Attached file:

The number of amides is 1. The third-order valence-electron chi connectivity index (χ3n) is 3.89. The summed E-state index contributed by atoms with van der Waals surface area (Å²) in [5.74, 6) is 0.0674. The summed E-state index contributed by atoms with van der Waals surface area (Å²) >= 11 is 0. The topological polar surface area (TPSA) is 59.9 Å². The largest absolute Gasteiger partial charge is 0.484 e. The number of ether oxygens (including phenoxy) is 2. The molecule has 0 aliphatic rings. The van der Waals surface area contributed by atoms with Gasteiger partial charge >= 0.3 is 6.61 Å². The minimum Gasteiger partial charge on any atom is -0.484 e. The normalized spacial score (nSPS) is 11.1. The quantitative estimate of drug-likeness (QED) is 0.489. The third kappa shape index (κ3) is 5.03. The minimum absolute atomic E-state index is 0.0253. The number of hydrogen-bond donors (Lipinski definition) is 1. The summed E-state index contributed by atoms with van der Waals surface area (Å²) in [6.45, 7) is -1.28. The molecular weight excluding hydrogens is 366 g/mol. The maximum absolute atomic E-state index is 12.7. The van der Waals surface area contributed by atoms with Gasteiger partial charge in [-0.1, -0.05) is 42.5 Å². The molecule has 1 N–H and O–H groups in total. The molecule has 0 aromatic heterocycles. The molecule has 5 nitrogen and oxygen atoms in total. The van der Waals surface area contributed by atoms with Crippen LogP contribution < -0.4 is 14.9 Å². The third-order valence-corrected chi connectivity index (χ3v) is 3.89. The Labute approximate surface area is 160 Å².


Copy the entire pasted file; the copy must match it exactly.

The number of amides is 1. The third-order valence-electron chi connectivity index (χ3n) is 3.89. The summed E-state index contributed by atoms with van der Waals surface area (Å²) in [5.74, 6) is 0.0674. The summed E-state index contributed by atoms with van der Waals surface area (Å²) >= 11 is 0. The topological polar surface area (TPSA) is 59.9 Å². The largest absolute Gasteiger partial charge is 0.484 e. The number of ether oxygens (including phenoxy) is 2. The molecule has 0 aliphatic rings. The van der Waals surface area contributed by atoms with Gasteiger partial charge >= 0.3 is 6.61 Å². The minimum Gasteiger partial charge on any atom is -0.484 e. The normalized spacial score (nSPS) is 11.1. The quantitative estimate of drug-likeness (QED) is 0.489. The third kappa shape index (κ3) is 5.03. The minimum absolute atomic E-state index is 0.0253. The number of hydrogen-bond donors (Lipinski definition) is 1. The summed E-state index contributed by atoms with van der Waals surface area (Å²) in [6.45, 7) is -1.28. The molecular weight excluding hydrogens is 366 g/mol. The maximum absolute atomic E-state index is 12.7. The van der Waals surface area contributed by atoms with Gasteiger partial charge in [-0.1, -0.05) is 42.5 Å². The molecule has 1 N–H and O–H groups in total. The molecule has 0 aromatic heterocycles. The molecule has 5 nitrogen and oxygen atoms in total. The van der Waals surface area contributed by atoms with Crippen LogP contribution < -0.4 is 14.9 Å². The third-order valence-corrected chi connectivity index (χ3v) is 3.89. The Labute approximate surface area is 160 Å².